Subsidies can help to equate private benefit to social benefit, but it is not clear that recycling is a good in which private benefit and social benefit are different and thus should be subsidized.  In fact, it is not clear HOW society truly benefits. Scientists claim that recycling saves the earth, but how would the earth really be in absence of forced environmental policies like recycling? We can speculate, but it is hard to truly measure the counterfactual.  Further, the private cost to me to recycle is my taxes (or my penalty for not recycling in some states) and the time spent sorting recycling material.  I am not sure there is much of a social cost to recycling if you assume that we pay taxes for recycling whether people use it properly or not.  It is not clear that there is a divergence in private cost and social cost, so if there is an argument for government assistance, such as subsidies, it must appear on the benefit side.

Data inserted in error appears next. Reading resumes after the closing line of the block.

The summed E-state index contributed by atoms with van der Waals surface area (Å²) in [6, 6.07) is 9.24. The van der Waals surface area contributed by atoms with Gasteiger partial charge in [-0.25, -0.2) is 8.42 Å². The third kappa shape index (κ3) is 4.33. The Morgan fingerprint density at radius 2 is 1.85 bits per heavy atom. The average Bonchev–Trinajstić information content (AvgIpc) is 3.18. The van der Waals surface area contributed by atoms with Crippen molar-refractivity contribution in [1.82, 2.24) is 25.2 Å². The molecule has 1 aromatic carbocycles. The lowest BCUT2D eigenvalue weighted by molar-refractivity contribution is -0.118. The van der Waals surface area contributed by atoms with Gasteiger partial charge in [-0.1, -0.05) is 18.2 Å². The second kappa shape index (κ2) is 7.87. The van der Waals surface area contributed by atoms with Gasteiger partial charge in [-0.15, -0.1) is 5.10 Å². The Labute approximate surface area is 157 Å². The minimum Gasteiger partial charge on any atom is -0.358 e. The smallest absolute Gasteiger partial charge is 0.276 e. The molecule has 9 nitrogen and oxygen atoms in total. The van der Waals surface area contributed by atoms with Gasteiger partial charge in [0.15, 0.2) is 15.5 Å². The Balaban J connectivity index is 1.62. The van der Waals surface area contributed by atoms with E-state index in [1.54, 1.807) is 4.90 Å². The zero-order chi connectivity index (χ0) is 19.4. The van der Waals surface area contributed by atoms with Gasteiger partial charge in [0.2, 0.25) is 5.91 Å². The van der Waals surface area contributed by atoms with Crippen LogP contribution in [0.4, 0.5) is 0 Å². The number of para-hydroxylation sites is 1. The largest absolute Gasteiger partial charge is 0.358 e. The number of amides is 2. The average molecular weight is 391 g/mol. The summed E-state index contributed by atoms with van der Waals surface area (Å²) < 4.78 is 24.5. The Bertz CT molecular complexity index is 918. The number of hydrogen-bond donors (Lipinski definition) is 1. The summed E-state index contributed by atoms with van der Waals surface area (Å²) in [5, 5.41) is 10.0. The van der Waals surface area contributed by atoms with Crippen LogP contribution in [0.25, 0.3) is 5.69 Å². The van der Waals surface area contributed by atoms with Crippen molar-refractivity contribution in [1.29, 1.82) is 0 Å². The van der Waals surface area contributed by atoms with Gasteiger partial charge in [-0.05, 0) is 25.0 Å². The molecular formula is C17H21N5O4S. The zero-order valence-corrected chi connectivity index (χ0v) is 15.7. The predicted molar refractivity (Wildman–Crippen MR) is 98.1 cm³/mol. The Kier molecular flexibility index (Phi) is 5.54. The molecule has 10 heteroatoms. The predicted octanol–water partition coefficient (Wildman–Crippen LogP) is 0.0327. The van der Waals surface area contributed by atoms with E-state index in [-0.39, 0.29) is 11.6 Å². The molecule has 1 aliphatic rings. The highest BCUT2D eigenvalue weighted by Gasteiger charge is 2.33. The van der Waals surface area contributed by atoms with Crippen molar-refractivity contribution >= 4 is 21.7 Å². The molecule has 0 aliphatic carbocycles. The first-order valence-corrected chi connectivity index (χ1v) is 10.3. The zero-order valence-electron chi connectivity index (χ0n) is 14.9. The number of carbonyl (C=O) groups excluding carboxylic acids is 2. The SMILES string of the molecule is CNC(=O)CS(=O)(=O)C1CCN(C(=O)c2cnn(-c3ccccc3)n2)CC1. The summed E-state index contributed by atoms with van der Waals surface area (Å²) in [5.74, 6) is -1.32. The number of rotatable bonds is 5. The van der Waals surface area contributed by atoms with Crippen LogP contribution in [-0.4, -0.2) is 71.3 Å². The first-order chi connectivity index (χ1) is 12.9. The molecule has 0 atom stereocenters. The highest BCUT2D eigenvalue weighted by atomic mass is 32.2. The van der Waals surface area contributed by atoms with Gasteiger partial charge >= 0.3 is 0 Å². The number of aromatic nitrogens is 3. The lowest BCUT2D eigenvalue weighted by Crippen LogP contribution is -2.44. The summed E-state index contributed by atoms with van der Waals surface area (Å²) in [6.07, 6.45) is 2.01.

Nonetheless, even if there is a divergence in benefits such that it requires a subsidy to equate private and social benefit do the benefits truly outweigh the cost of the higher taxes and increased regulation for recycling? I am not sure there is clear consensus that this is true.  Ronald Coase in his article, “The Firm, The Market, and the Law”, writes

The concept of “externality” has come to play a central role in welfare economics, with results which have been wholly unfortunate. There are, without question, effects of their actions on others (and even on themselves) which people making decisions do not take into account. But, as employed today, the term carries with it the connotation that when “externalities” are found, steps should be taken by the government to eliminate them. As already indicated, the only reason individuals and private organizations do not eliminate them is that the gain from doing so would be offset by what would be lost (including the costs of making the arrangements necessary to bring about this result). If with governmental intervention the losses also exceed the gains from eliminating the “externality,” it is obviously desirable that it should remain. (emphasis added)

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One thought on “The Truth about Subsidies: Part 2

  1. Pingback: The Truth About Subsidies: Part 3 | Economics & Institutions